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· Premium Member
06 FXT
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Re: Forester "off-road"

procabbie said:
My final choice in a new car was between the Mazda 3 hatchback, or the Forester. For all intents and purposes, they are the same car, until you leave the pavement, or encounter snow.
We have considered Mazda3, along with the Matrix XR when shopping for new vehicle. After test driving all three, I can honestly say there is absolutely no contest - XT win hands down. My wife, who's 5 ft even, complaint the 3 felt claustophobic. Also, the rear seating is smaller than expected. Too bad, because I like the handling and styling. The Matrix seemed purposeful, but the lack of power is a big turn off, plus visual around the vehicle is not so good. The XT is like a green house - glass everywhere, no major concern for blindspots.

The only advantage the Matrix and Mazda3 has is price. Both are more affordable than the XT. No surprise there.

If you've meant getting from point A to point B, then yeah, all three can perform that task. Other than that, I wouldn't even consider them as being the same. Not even close.

AWD + Turbo = WINS
 

· JDM Foz [sold]
2016 Mercedes E220 AMG Auto
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4,313 Posts
A few nuggets of information from me, not that there worth anything :D

1. Get a sump guard - I didnt and now have a ruddy great dent in mine!

2. Get lessons - I did and it taught me how to get out of trouble once you've got into it!

3. Soft ground/sand and cars dont mix.

4. If the ground looks unsafe, get out and walk it first.

5. If your going through water make sure its not too deep. Get a stick and stick it in to see how deep it is.

mike
 

· #8 Post ho
1999 Subaru Forester
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2,133 Posts
Just remember to carry the necessary equipment if your going off roading (trust me if your really off roading you will get stuck eventually) and I always recommend going with others, at least a passanger but another car helps. The day I got stuck would have been a breeze if my friend drove seperate, but with my luck, we decided to take one vehicle.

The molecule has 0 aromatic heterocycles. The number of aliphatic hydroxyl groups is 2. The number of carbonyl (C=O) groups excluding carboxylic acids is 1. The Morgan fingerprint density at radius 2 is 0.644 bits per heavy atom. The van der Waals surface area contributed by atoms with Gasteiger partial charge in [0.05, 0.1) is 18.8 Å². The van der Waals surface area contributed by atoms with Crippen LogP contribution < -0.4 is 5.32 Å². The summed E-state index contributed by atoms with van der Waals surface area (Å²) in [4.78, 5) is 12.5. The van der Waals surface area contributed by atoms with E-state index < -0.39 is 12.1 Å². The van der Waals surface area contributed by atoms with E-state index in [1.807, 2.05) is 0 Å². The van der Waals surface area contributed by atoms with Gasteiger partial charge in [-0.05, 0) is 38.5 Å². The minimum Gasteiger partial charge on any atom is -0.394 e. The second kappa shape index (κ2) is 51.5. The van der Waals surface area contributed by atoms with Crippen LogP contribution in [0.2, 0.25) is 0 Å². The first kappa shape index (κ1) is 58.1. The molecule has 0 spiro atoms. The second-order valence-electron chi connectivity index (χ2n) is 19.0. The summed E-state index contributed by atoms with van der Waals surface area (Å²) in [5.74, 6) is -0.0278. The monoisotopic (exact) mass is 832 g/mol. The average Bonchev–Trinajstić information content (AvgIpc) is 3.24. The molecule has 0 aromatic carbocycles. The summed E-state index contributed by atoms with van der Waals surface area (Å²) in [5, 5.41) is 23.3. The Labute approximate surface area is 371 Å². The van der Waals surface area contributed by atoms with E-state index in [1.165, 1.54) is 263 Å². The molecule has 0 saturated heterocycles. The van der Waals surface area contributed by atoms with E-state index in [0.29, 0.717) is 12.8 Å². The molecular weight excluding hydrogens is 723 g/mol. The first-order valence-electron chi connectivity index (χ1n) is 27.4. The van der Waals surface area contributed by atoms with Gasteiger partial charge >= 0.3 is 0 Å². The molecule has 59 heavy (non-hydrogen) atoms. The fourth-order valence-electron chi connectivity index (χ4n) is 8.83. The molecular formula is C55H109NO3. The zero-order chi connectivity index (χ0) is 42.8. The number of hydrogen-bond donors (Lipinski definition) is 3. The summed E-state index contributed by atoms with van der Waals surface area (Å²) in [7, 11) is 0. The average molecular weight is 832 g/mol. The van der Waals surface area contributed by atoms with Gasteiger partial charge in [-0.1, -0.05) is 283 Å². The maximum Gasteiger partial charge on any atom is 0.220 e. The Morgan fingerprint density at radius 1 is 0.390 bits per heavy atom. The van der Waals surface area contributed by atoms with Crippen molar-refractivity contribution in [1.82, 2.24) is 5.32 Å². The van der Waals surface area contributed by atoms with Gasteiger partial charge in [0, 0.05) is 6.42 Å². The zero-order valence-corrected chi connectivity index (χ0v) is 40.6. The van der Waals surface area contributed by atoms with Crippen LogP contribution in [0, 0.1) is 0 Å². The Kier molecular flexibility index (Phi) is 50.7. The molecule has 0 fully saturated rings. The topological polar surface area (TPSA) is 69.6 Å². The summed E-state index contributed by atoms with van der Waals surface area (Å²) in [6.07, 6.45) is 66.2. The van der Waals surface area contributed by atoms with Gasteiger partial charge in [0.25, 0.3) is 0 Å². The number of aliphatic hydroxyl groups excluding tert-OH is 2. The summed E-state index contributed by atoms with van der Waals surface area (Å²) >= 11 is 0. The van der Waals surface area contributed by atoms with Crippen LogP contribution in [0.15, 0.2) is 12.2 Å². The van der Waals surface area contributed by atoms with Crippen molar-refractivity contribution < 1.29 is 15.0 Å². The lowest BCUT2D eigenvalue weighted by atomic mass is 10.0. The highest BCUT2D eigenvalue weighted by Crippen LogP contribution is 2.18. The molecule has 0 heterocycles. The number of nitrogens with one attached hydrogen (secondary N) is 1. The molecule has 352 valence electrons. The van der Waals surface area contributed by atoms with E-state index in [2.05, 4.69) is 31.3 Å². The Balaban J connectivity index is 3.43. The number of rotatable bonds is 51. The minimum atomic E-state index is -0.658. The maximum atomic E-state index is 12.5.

Some basic eqip.

Snap Straps (2 x 15 foot should be fine, 25 would work also)

Cumalong

Shovel

and a couple of beers if you really get bogged down :)
 

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mykp said:
5. If your going through water make sure its not too deep. Get a stick and stick it in to see how deep it is.mike
or take your wife/girlfriend :lol: :lol:


Yes, always carry recovery gear when going off-road. Preferable if you have a larger vehicle accompany you when in the really rough stuff!
 
G

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Discussion Starter · #25 ·
Hey all,

I have not been off pavement with my Forester, yet. I have had off road though. I have a 91 Ford Bronco, and these were some of the best off road vehicles back in the day, with an independent front suspension and front and rear locking differentials plus a load sensing transfer case. Its a machine!

I have two really fond memories. The first one was driving out on the indian rez in Minnesota. When the snow thaws up north, you know it can wash out a road, bed and all. I came up on one of these a couple of years ago, and roads dont get fixed very fast on the rez. So there were two choices, drive through it, or go around. Since the detour was about 100 miles, I went through it. The gulley was deep and wide enough to swallow the Bronco whole, but I drove through it carefully, went down one side and then up the other without scraping anything.

The second memory is where I got to experience Lo range. I had never used it until that time, and I experienced its usefulness. Its for pulling other people out of the mud. I was at a pow wow, and a friend of mine got his MINIVAN stuck in the mud. He went out on a section of property he wasnt supposed to, got locked in there, tried to find a way out and then got stuck. He had to crawl outta there and come back to the pow wow, and he found me. We drove up to the gate, it was a protected watershed area, and luckily the resident there happened to be home, and unlocked the gate. My friend was extremely apoligetic, and just wanted to get his van back. The deputy was nice enough to let us in, and he even loaned us a 30' snatch strap.